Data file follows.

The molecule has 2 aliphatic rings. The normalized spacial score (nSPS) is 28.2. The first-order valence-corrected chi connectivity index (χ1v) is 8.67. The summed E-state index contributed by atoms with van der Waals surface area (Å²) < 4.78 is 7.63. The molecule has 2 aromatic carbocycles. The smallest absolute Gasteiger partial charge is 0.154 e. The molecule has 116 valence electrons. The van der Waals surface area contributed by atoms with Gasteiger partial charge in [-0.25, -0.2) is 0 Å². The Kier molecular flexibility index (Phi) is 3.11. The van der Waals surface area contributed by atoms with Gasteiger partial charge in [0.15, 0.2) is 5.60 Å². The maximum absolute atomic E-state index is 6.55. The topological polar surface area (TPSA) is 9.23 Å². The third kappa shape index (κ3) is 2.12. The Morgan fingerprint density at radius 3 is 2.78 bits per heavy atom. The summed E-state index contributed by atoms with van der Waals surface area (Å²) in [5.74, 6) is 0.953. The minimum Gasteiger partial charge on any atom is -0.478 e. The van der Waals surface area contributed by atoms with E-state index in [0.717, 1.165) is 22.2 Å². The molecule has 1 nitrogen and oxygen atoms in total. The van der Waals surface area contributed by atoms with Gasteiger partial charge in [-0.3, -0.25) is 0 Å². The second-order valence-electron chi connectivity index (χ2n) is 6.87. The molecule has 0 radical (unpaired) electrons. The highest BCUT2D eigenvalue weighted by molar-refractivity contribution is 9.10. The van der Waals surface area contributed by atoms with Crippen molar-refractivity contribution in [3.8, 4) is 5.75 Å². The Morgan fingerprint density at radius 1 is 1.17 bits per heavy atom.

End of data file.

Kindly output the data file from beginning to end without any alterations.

The molecule has 2 aliphatic rings. The normalized spacial score (nSPS) is 28.2. The first-order valence-corrected chi connectivity index (χ1v) is 8.67. The summed E-state index contributed by atoms with van der Waals surface area (Å²) < 4.78 is 7.63. The molecule has 2 aromatic carbocycles. The smallest absolute Gasteiger partial charge is 0.154 e. The molecule has 116 valence electrons. The van der Waals surface area contributed by atoms with Gasteiger partial charge in [-0.25, -0.2) is 0 Å². The Kier molecular flexibility index (Phi) is 3.11. The van der Waals surface area contributed by atoms with Gasteiger partial charge in [0.15, 0.2) is 5.60 Å². The maximum absolute atomic E-state index is 6.55. The topological polar surface area (TPSA) is 9.23 Å². The third kappa shape index (κ3) is 2.12. The Morgan fingerprint density at radius 3 is 2.78 bits per heavy atom. The summed E-state index contributed by atoms with van der Waals surface area (Å²) in [5.74, 6) is 0.953. The minimum Gasteiger partial charge on any atom is -0.478 e. The van der Waals surface area contributed by atoms with E-state index in [0.717, 1.165) is 22.2 Å². The molecule has 1 nitrogen and oxygen atoms in total. The van der Waals surface area contributed by atoms with Gasteiger partial charge in [-0.3, -0.25) is 0 Å². The second-order valence-electron chi connectivity index (χ2n) is 6.87. The molecule has 0 radical (unpaired) electrons. The highest BCUT2D eigenvalue weighted by molar-refractivity contribution is 9.10. The van der Waals surface area contributed by atoms with Crippen molar-refractivity contribution in [3.8, 4) is 5.75 Å². The Morgan fingerprint density at radius 1 is 1.17 bits per heavy atom.